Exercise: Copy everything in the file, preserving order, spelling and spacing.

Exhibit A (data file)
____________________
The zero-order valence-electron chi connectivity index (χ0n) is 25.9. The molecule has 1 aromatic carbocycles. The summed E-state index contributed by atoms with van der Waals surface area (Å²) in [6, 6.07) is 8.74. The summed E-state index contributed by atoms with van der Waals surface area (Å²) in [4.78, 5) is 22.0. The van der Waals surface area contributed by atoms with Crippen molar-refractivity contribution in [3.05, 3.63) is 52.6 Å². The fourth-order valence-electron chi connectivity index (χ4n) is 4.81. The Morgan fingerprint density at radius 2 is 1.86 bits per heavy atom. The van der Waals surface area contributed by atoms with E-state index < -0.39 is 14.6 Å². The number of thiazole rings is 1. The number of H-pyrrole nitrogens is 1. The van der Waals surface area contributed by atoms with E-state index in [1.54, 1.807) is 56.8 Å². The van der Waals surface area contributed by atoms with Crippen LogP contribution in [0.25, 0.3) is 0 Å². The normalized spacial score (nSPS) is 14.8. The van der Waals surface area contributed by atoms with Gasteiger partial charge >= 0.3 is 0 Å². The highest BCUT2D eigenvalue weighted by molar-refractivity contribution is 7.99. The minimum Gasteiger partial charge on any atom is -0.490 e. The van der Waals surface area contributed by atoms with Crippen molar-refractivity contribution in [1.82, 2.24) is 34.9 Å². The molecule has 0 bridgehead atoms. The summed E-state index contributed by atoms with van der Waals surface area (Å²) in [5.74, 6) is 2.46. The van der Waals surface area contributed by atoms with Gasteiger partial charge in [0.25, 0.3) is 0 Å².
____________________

The zero-order valence-electron chi connectivity index (χ0n) is 25.9. The molecule has 1 aromatic carbocycles. The summed E-state index contributed by atoms with van der Waals surface area (Å²) in [6, 6.07) is 8.74. The summed E-state index contributed by atoms with van der Waals surface area (Å²) in [4.78, 5) is 22.0. The van der Waals surface area contributed by atoms with Crippen molar-refractivity contribution in [3.05, 3.63) is 52.6 Å². The fourth-order valence-electron chi connectivity index (χ4n) is 4.81. The Morgan fingerprint density at radius 2 is 1.86 bits per heavy atom. The van der Waals surface area contributed by atoms with E-state index < -0.39 is 14.6 Å². The number of thiazole rings is 1. The number of H-pyrrole nitrogens is 1. The van der Waals surface area contributed by atoms with E-state index in [1.54, 1.807) is 56.8 Å². The van der Waals surface area contributed by atoms with Crippen LogP contribution in [0.25, 0.3) is 0 Å². The normalized spacial score (nSPS) is 14.8. The van der Waals surface area contributed by atoms with Gasteiger partial charge >= 0.3 is 0 Å². The highest BCUT2D eigenvalue weighted by molar-refractivity contribution is 7.99. The minimum Gasteiger partial charge on any atom is -0.490 e. The van der Waals surface area contributed by atoms with Crippen molar-refractivity contribution in [1.82, 2.24) is 34.9 Å². The molecule has 0 bridgehead atoms. The summed E-state index contributed by atoms with van der Waals surface area (Å²) in [5.74, 6) is 2.46. The van der Waals surface area contributed by atoms with Gasteiger partial charge in [0.25, 0.3) is 0 Å².